One hour ago I packed up my housemate and leaned through the driver’s open window to tease her. Then, I stepped back. She spooled up her iPod, and her stereo’s bass thumped. We grinned. We had crammed her windows with socks and running shoes and an old clock, the folded flag from her father’s funeral. All the detritus of her 27 years squished into one silver Mini.
And then, for the last time, she pulled out of our Seattle driveway. On her way to Austin, Texas.
Just a few hours earlier, I’d had a tutoring session with a private student from Eritrea. Over peppermint tea, I’d confessed that I’d lived my whole life in one city and sometimes I yearn for something new. My student, a slender woman in her mid-thirties with freckles dark as coffee beans flecking her cheeks, tucked her hands into her black trench coat. She admitted she didn’t understand this desire to move—just for a change.
I think it’s probably very American.
This faith in upheaval and frontiers.
As Jack Burden tells it, launching his own road trip toward a different future in All the King’s Men, “It is where you go when the land gives out… It is where you go when you get the letter, saying: flee, all is discovered. It is where you go when you look down at the blade in your hand and see the blood on it… It is where you go when you hear that thar’s gold in them thar hills… Or it is just where you go.”
For my housemate, I think it’s just where she’s going.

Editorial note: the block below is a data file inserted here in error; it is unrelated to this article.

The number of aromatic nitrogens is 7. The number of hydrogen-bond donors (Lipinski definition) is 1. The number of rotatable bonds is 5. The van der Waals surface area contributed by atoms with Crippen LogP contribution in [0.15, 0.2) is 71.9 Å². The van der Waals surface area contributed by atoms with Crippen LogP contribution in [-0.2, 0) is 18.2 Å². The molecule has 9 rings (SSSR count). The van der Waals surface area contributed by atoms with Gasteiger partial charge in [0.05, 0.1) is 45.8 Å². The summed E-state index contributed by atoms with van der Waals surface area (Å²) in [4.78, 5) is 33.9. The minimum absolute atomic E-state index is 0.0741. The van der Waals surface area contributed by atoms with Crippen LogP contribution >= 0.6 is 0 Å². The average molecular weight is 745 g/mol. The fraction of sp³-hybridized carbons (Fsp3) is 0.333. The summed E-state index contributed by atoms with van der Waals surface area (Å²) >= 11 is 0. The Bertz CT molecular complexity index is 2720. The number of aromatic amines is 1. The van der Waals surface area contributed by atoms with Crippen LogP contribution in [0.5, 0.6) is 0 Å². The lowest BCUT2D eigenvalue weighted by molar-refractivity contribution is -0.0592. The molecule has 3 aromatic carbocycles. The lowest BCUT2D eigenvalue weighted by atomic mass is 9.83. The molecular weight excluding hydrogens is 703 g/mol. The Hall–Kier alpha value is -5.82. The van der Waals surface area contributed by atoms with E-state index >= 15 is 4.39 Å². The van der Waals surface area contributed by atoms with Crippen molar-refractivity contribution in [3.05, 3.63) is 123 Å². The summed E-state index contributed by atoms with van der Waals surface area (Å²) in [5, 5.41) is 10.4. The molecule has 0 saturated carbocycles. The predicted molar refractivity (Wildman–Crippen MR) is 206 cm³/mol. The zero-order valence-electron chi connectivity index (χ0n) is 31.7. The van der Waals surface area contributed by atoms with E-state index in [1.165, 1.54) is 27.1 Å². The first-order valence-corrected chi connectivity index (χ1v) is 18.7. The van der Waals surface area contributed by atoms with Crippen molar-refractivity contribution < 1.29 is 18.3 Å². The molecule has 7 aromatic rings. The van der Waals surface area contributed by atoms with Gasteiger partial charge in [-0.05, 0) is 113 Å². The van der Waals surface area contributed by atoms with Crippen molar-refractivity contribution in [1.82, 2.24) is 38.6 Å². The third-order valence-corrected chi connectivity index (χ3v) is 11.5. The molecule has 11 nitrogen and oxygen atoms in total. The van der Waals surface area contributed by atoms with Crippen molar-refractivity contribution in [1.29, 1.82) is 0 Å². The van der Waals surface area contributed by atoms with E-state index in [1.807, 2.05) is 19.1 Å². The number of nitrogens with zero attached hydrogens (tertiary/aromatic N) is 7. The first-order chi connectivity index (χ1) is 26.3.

She’s leaving behind a relationship that didn’t take and a job that didn’t, either. She’s one smart cookie. And a tough one at that. She knows when to get out and floor the gas pedal and hit the highway for a shot at a new life.
But then there is the survivor from an East African civil war, smiling at us with humor and compassion—but also perplexity. Her eyebrows pinched together. Laughing a little. After all, she’s writing an essay about how leaving your native country is one of the hardest things anybody can do. No matter what the reasons are.
And these moves—among my American friends and me—they look so privileged in comparison. My housemate backed out of the driveway and waved, her face red and beaming with excitement. With happiness, even. For what is a better salve for the American soul than a road trip?
But there’s no uprooting of identity or of name. She won’t find herself in a strange place that can never quite be home. And if she ever returns one day—as my student did—she won’t find herself out of place in a nation she still considers home.
The older I get, the surer I become that optimism is a hallmark of either youth or privilege—or both.
I’m happy for my friend’s happiness at her new life in Texas. And I’m deeply sad at losing her.
But it’s a friendship I intend to keep. And there are no borders, no passports, no dictatorships splicing the airwaves between us. I am lucky in that.
And deeply, deeply grateful.